For two and a half years until this past December, it was my honour and joy to work part-time at the Salvation Army in Cranbrook.
Originally, I sought and found the job out of necessity; I needed some “secular” employment to supplement my salary as the priest of St. Aidan’s. As the months and now years have passed, however, I have seen in retrospect the hand of God tracing His usual glorious design in my life. What was a desperate bid to make ends meet I now see as an opportunity to rediscover the essentials of following Christ through my love for my neighbour.
My Salvation Army job is relatively easy to describe. My official title was “Community Ministry worker,” and I solved problems. If you were fleeing an abusive relationship and had left all your belongings behind, I provided you with clothes, furniture, and household items. If you were homeless and the shelters were closed, I provided tents and sleeping bags. If you were on a limited food budget and your Food Bank allocation had run out, I provided emergency hampers. If you were having legal troubles and needed a consultation, I referred you to a pro bono lawyer. And so on.
If at this point you are tempted to conjure softly-lit scenes involving sentimental music and possibly a halo, let me enlightenment you right now. I worked 14 hours a week at a reasonable hourly rate, and during that time, I did what is required of me, no less and not much more. Now I am no longer in that office, someone else is, doing the same job as well (or better) than I did it.
That being said, this job was a real education for me, by which I mean it has taught me some painful and difficult but ultimately valuable spiritual lessons. I will share the three that stand out for me.
Lesson #1: Serve without expectations. If you work long enough in a place like the Salvation Army, whether as a volunteer or as an employee, you soon discover that people often go through cycles, especially if addiction is involved. Recovery and relapse follow each other in a seemingly endless procession, and only after long periods of time do some begin to demonstrate anything like progress.
Why people change for the better is a mystery—God working in ways we cannot perceive. One thing is certain: people like me who doled out clothing vouchers and food hampers are not primarily responsible.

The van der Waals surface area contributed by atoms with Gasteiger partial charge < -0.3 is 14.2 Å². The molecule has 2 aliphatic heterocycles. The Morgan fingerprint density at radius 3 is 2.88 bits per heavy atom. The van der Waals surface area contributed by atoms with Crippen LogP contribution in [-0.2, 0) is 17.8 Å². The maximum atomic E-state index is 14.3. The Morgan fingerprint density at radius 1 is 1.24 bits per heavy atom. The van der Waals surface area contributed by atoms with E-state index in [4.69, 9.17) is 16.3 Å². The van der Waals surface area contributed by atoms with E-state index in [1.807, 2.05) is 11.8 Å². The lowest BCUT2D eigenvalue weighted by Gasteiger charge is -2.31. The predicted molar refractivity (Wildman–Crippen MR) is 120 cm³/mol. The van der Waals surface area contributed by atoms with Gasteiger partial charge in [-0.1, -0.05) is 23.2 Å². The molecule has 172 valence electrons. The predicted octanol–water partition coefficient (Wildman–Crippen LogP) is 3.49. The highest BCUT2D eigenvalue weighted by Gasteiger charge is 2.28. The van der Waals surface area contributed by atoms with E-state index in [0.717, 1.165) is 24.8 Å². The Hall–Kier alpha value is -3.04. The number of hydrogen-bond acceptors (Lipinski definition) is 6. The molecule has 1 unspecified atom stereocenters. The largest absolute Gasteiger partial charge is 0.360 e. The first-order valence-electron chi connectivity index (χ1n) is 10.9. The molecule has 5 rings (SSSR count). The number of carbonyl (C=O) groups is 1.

If you serve the poor in some capacity once a year around Christmas by say, helping with the Christmas Kettles (and yes, that is a hint to sign up as a volunteer this year), it’s easy to miss this important truth. And if you choose to serve regularly, the frustration of our human tendency to repeat the same mistakes again and again can lead you to disillusion, despair, or worse yet, indifference.
The real trick lies in ridding ourselves of expectations. Too often we serve the poor and needy with the expectation that we are actually going to help or improve them. In reality, we discover that only God can help and “improve” others, and then only in His own time and manner. Our task is simply to do what He asks us to do for those in need, just because He asked us to do it, and leave the changing of hearts and minds up to the only One who can accomplish such changes.
Lesson #2: Recognize Jesus in everyone. One of the Fathers of the Church, Maximos the Confessor, once said, “The poor man is God.” Behind this is the Eastern Orthodox understanding that when God united human nature to Himself in the Person of Jesus Christ, He made it possible for us to meet and serve Him whenever we encounter humanity in the person of our neighbour.
Often, our neighbour has something to offer us in return for our service: friendship, money, psychological affirmation, emotional security, and so on. The ‘poor man,’ however, has nothing to offer. When we love and serve someone in utter need, we do so purely out of obedience to God. In that sense, Maximos is correct: the ‘poor man’ is God in a way the ‘rich man’ is not, because the needy more fully reveal God’s presence to us than those who can reward our service.
As the Community Ministry worker at the Salvation Army, I received some recompense for my service. Believe me when I say, however, there were many times when the service far exceeded the rather modest compensation … And it was during those times I learned to 'recognize Jesus in everyone,’ to treat the needs of the person in front of me as if God Himself was asking for a food hamper or a clothing voucher or some advocacy with the Ministry of Social Services. In the end, there is no other (or better) reason for serving the poor.
Lesson #3: Seek times of sanctuary. The Salvation Army can be a very busy place and at times, the busyness can threaten to overflow into every spare minute of a day. As a part-time staff member, I was nowhere near as busy as those in charge, but as a priest, I am all too aware of just how all consuming this work can become.
In this regard, I have learned to be grateful for the opportunities for sanctuary afforded by the Orthodox Christian tradition: the daily Matins and Vespers services, the practice of quiet prayer known as Hesychia (‘the Way of Inner Stillness’). In addition, I have come to cherish my day off every week, during which I spend time with my wife and children, resting and recharging.
I have learned that just as important as the giving of one time, energy and resources to others, is the taking of time to drink from the wellspring of life, in God and in those whom He has given us as a support and a help. Without my work at the Salvation Army, I may have learned that lesson the hard way, or not learned it at all. But I am discovering as I go along that my God has a way of acting in unexpected and surprising ways for my joy and salvation, and for that, I am grateful.